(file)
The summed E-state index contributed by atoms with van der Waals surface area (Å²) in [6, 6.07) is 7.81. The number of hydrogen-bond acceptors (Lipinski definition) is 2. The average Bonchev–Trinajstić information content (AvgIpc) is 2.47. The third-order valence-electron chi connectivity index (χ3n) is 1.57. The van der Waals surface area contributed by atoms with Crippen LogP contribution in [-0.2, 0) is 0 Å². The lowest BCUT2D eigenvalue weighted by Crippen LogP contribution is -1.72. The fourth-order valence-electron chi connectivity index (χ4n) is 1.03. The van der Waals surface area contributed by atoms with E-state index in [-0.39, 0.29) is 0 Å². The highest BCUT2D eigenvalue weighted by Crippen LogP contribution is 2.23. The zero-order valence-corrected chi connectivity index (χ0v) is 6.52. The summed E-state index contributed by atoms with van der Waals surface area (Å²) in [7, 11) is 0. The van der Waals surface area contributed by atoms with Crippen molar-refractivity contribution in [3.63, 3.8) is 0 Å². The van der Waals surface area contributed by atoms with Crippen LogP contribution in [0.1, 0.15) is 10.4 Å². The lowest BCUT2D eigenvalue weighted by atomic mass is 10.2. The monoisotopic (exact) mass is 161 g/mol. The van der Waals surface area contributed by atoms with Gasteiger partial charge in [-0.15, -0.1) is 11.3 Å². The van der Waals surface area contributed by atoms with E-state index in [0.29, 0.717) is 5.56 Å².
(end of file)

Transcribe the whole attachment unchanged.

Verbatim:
The summed E-state index contributed by atoms with van der Waals surface area (Å²) in [6, 6.07) is 7.81. The number of hydrogen-bond acceptors (Lipinski definition) is 2. The average Bonchev–Trinajstić information content (AvgIpc) is 2.47. The third-order valence-electron chi connectivity index (χ3n) is 1.57. The van der Waals surface area contributed by atoms with Crippen LogP contribution in [-0.2, 0) is 0 Å². The lowest BCUT2D eigenvalue weighted by Crippen LogP contribution is -1.72. The fourth-order valence-electron chi connectivity index (χ4n) is 1.03. The van der Waals surface area contributed by atoms with E-state index in [-0.39, 0.29) is 0 Å². The highest BCUT2D eigenvalue weighted by Crippen LogP contribution is 2.23. The zero-order valence-corrected chi connectivity index (χ0v) is 6.52. The summed E-state index contributed by atoms with van der Waals surface area (Å²) in [7, 11) is 0. The van der Waals surface area contributed by atoms with Crippen molar-refractivity contribution in [3.63, 3.8) is 0 Å². The van der Waals surface area contributed by atoms with Crippen LogP contribution in [0.1, 0.15) is 10.4 Å². The lowest BCUT2D eigenvalue weighted by atomic mass is 10.2. The monoisotopic (exact) mass is 161 g/mol. The van der Waals surface area contributed by atoms with Gasteiger partial charge in [-0.15, -0.1) is 11.3 Å². The van der Waals surface area contributed by atoms with E-state index in [0.29, 0.717) is 5.56 Å².